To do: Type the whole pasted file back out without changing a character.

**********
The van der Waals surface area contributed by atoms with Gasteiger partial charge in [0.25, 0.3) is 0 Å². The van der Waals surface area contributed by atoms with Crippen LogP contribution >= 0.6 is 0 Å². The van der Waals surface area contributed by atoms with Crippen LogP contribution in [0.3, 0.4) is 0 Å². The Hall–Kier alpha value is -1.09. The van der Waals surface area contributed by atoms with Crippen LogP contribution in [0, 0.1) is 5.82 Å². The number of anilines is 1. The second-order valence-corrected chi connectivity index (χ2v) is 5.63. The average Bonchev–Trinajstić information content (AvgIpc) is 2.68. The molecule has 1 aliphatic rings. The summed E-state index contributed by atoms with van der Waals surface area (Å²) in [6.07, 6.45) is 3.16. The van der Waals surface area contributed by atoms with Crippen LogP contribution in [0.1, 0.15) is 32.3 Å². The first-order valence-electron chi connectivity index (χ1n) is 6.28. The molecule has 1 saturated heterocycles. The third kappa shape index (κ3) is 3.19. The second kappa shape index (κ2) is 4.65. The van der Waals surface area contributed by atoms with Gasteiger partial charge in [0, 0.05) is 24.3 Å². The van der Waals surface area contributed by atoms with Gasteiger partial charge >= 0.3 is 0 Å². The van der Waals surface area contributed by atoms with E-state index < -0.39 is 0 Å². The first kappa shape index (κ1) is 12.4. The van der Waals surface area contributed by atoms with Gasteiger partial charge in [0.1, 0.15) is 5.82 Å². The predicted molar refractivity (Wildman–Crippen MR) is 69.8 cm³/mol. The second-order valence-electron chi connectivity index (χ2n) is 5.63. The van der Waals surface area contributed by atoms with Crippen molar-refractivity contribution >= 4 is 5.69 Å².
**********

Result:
The van der Waals surface area contributed by atoms with Gasteiger partial charge in [0.25, 0.3) is 0 Å². The van der Waals surface area contributed by atoms with Crippen LogP contribution >= 0.6 is 0 Å². The van der Waals surface area contributed by atoms with Crippen LogP contribution in [0.3, 0.4) is 0 Å². The Hall–Kier alpha value is -1.09. The van der Waals surface area contributed by atoms with Crippen LogP contribution in [0, 0.1) is 5.82 Å². The number of anilines is 1. The second-order valence-corrected chi connectivity index (χ2v) is 5.63. The average Bonchev–Trinajstić information content (AvgIpc) is 2.68. The molecule has 1 aliphatic rings. The summed E-state index contributed by atoms with van der Waals surface area (Å²) in [6.07, 6.45) is 3.16. The van der Waals surface area contributed by atoms with Crippen LogP contribution in [0.1, 0.15) is 32.3 Å². The first-order valence-electron chi connectivity index (χ1n) is 6.28. The molecule has 1 saturated heterocycles. The third kappa shape index (κ3) is 3.19. The second kappa shape index (κ2) is 4.65. The van der Waals surface area contributed by atoms with Gasteiger partial charge in [0, 0.05) is 24.3 Å². The van der Waals surface area contributed by atoms with Gasteiger partial charge >= 0.3 is 0 Å². The van der Waals surface area contributed by atoms with E-state index < -0.39 is 0 Å². The first kappa shape index (κ1) is 12.4. The van der Waals surface area contributed by atoms with Gasteiger partial charge in [0.1, 0.15) is 5.82 Å². The predicted molar refractivity (Wildman–Crippen MR) is 69.8 cm³/mol. The second-order valence-electron chi connectivity index (χ2n) is 5.63. The van der Waals surface area contributed by atoms with Crippen molar-refractivity contribution >= 4 is 5.69 Å².